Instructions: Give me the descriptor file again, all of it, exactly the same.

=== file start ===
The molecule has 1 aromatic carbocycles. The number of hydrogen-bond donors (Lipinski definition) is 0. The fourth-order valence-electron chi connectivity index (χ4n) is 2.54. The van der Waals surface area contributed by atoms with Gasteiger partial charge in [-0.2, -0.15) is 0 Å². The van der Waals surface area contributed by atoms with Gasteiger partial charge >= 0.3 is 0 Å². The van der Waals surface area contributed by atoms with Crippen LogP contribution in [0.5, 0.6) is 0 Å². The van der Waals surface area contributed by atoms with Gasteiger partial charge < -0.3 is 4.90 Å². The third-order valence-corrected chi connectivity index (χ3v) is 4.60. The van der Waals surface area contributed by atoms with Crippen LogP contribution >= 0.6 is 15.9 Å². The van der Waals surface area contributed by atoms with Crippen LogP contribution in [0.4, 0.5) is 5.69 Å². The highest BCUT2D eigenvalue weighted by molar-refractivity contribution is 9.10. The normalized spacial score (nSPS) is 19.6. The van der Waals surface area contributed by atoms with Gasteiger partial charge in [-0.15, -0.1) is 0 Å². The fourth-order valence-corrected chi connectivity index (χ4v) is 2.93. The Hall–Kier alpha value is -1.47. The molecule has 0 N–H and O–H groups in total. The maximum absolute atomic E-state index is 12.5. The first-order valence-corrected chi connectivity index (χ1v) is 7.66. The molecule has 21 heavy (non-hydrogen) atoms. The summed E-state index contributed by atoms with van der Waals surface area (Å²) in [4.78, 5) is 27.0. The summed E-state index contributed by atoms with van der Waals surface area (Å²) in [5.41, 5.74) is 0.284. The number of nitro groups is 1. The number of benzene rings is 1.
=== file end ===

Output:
The molecule has 1 aromatic carbocycles. The number of hydrogen-bond donors (Lipinski definition) is 0. The fourth-order valence-electron chi connectivity index (χ4n) is 2.54. The van der Waals surface area contributed by atoms with Gasteiger partial charge in [-0.2, -0.15) is 0 Å². The van der Waals surface area contributed by atoms with Gasteiger partial charge >= 0.3 is 0 Å². The van der Waals surface area contributed by atoms with Crippen LogP contribution in [0.5, 0.6) is 0 Å². The van der Waals surface area contributed by atoms with Gasteiger partial charge < -0.3 is 4.90 Å². The third-order valence-corrected chi connectivity index (χ3v) is 4.60. The van der Waals surface area contributed by atoms with Crippen LogP contribution >= 0.6 is 15.9 Å². The van der Waals surface area contributed by atoms with Crippen LogP contribution in [0.4, 0.5) is 5.69 Å². The highest BCUT2D eigenvalue weighted by molar-refractivity contribution is 9.10. The normalized spacial score (nSPS) is 19.6. The van der Waals surface area contributed by atoms with Gasteiger partial charge in [-0.15, -0.1) is 0 Å². The fourth-order valence-corrected chi connectivity index (χ4v) is 2.93. The Hall–Kier alpha value is -1.47. The molecule has 0 N–H and O–H groups in total. The maximum absolute atomic E-state index is 12.5. The first-order valence-corrected chi connectivity index (χ1v) is 7.66. The molecule has 21 heavy (non-hydrogen) atoms. The summed E-state index contributed by atoms with van der Waals surface area (Å²) in [4.78, 5) is 27.0. The summed E-state index contributed by atoms with van der Waals surface area (Å²) in [5.41, 5.74) is 0.284. The number of nitro groups is 1. The number of benzene rings is 1.